Discover your dream Career
For Recruiters

Needy mid-ranking bankers who can't afford to live in London could be big users of Help to Buy

Pity the mid-ranking banker on an income of less than £500k ($800k) - he (or she) often can't afford to buy a house in London. And if he/she does have a house in London, an increasing proportion of his income is eaten up by mortgage payments.

"Our mid-ranking people are struggling," said the head of HR at one British bank, speaking on condition of anonymity. "They're in a difficult position - they've got families and are targeting a specific lifestyle which is increasingly unaffordable for them. They're quite vocal about it, especially at compensation time - if you're earning less than £500k, it's very difficult to buy a house in central London and to pay school fees for several children."

While the U.S. housing market plummeted and is mounting a nascent recovery, the UK housing bubble never really popped. As the Economist pointed out last month, the average house price-to-earnings ratio in London remains far above historic norms. The UK government stands accused of pushing prices even higher still through its controversial Help to Buy Scheme - launched today, under which it will underwrite £130bn of mortgages over the next three years.

"People here are already carrying a lot more debt than they used to," said a senior manager at one European investment bank in London - again speaking off the record. "A member of my team has a £750k mortgage on his house, which is a huge burden for him. A lot of other mid-ranking people here can't afford to live in Zone 1 and are having to move out to Zones 3 or 4 - which is difficult when you're a VP-level banker working very long hours."

As for other Londoners, the crunch point reportedly comes when bankers hit their early 30s and start having families. Until then, they're happy to live in house shares or small flats conveniently situated in central London. Once they have families, they need larger London properties and aspire to pay private school fees. "People suddenly see their disposable income pared down considerably," said the European banker. Traditionally, the head of HR says senior bankers would have moved their wives and children into the cheaper British countryside and bought themselves a weekday pied-a-terre so that they could live in London. Now, however, she suggests that bankers' wives often have jobs of their own and want to continue living in the city - even if they're not contributing much towards the cost of doing so.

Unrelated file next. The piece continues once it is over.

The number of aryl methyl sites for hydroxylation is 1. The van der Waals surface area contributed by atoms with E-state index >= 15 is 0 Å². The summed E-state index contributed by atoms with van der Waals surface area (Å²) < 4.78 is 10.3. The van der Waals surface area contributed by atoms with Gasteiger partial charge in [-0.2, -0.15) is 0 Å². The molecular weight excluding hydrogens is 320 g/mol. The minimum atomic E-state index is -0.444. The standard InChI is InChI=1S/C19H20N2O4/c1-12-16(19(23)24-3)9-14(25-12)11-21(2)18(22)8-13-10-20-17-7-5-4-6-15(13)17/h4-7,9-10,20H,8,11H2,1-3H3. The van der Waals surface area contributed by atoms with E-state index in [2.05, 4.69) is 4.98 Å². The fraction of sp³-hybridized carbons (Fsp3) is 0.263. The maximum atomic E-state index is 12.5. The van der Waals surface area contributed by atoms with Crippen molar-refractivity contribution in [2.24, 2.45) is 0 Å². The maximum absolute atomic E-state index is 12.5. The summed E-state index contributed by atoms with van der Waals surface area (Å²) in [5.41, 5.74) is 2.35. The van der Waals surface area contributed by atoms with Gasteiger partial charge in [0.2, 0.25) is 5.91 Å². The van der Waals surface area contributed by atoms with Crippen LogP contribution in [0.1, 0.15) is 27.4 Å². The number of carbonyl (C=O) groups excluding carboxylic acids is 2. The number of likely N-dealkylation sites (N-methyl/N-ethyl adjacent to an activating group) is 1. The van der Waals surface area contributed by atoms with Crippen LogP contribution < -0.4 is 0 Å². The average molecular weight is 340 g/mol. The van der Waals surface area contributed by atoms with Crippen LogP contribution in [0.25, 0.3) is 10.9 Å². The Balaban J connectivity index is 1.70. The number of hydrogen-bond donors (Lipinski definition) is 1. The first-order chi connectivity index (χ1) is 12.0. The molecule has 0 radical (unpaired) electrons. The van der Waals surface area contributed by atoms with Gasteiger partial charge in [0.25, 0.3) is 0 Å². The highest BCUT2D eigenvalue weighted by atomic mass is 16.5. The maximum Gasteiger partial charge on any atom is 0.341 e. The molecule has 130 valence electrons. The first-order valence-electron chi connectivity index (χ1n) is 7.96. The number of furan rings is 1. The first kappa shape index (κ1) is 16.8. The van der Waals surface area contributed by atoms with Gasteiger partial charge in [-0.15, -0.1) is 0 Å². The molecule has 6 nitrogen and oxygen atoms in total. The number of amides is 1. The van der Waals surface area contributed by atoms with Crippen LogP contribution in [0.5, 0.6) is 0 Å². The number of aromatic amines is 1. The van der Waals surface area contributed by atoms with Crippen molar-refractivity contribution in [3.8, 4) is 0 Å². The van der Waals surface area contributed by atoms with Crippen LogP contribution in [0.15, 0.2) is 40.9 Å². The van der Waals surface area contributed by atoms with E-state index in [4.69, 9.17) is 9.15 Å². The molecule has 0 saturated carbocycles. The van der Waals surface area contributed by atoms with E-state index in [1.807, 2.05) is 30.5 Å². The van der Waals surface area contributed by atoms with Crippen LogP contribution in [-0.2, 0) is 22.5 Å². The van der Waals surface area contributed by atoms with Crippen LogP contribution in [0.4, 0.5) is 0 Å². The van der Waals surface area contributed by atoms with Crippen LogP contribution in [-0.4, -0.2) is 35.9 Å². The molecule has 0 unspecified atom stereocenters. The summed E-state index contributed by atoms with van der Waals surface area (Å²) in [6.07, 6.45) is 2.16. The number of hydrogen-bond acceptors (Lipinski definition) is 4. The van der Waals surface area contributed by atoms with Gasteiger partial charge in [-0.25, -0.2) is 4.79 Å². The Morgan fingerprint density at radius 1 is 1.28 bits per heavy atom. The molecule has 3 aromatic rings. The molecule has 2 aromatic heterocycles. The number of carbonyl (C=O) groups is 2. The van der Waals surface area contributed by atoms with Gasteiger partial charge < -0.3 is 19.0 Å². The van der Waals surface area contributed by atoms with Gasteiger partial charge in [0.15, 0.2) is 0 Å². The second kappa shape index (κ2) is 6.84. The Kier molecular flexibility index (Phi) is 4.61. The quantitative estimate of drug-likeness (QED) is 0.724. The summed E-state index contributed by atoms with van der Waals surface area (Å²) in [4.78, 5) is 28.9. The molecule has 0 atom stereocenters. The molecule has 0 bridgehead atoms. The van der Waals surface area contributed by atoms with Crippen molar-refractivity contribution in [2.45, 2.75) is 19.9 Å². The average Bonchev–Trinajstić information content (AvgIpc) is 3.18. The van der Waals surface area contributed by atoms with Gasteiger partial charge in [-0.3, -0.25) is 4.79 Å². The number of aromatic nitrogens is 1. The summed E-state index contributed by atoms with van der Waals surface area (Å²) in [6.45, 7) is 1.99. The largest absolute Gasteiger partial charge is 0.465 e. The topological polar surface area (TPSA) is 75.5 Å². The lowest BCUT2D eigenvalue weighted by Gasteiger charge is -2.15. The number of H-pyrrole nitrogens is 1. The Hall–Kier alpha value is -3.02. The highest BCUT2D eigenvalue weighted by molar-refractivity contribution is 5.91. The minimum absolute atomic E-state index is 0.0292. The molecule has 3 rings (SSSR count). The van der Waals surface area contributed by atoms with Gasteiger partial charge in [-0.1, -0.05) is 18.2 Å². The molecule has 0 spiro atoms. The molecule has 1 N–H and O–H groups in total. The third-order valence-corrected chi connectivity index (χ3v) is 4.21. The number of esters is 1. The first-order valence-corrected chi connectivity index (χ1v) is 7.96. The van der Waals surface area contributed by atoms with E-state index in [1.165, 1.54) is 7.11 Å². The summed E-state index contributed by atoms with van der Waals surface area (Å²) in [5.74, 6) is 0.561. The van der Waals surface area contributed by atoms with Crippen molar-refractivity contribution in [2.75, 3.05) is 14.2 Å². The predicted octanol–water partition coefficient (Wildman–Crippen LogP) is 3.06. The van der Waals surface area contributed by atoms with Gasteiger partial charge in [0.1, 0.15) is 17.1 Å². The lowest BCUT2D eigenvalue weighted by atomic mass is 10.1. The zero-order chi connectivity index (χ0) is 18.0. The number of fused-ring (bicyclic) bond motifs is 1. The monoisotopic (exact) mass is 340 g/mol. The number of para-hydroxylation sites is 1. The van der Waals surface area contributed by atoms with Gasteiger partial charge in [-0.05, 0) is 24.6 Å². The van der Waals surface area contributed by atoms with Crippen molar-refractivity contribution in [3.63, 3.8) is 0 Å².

It doesn't help that bankers took on large mortgages several years ago in the expectation that their pay would keep rising. "My guy who borrowed £750k has seen his compensation coming down year-after-year. It's very hard for him - he's spending a significant proportion of his income servicing that debt," said the senior banker we spoke to.

Sandy Chen, a banking researcher at Cenkos, said financial services professionals could be among the more enthusiastic users of the government's new Help to Buy Scheme. The scheme places no ceiling on the incomes of people who can use it, and allows borrowers to take out 95% loan-to-value mortgages on properties worth up to £600k. Mortgages offered under the scheme are currently available at fixed rates of 4.99% to 5.49%. Although this makes them among the more costly mortgages on offer in the UK market, individuals using the government scheme will be able to leverage themselves up and take out larger loans.

"If you're thinking about taking out a mortgage under Help to Buy, it's really a question of whether you want to go from a 75% loan-to-value mortgage to a 95% loan-to-value mortgage," says Chen. "There are a lot of speculative types among bankers, so you'd expect this will be very popular with them."



AUTHORSarah Butcher Global Editor
  • th
    31 December 2013

    "500k at VP level? Wow, wrong by a factor of 4 or 5 unless in a very very very commission orientated role"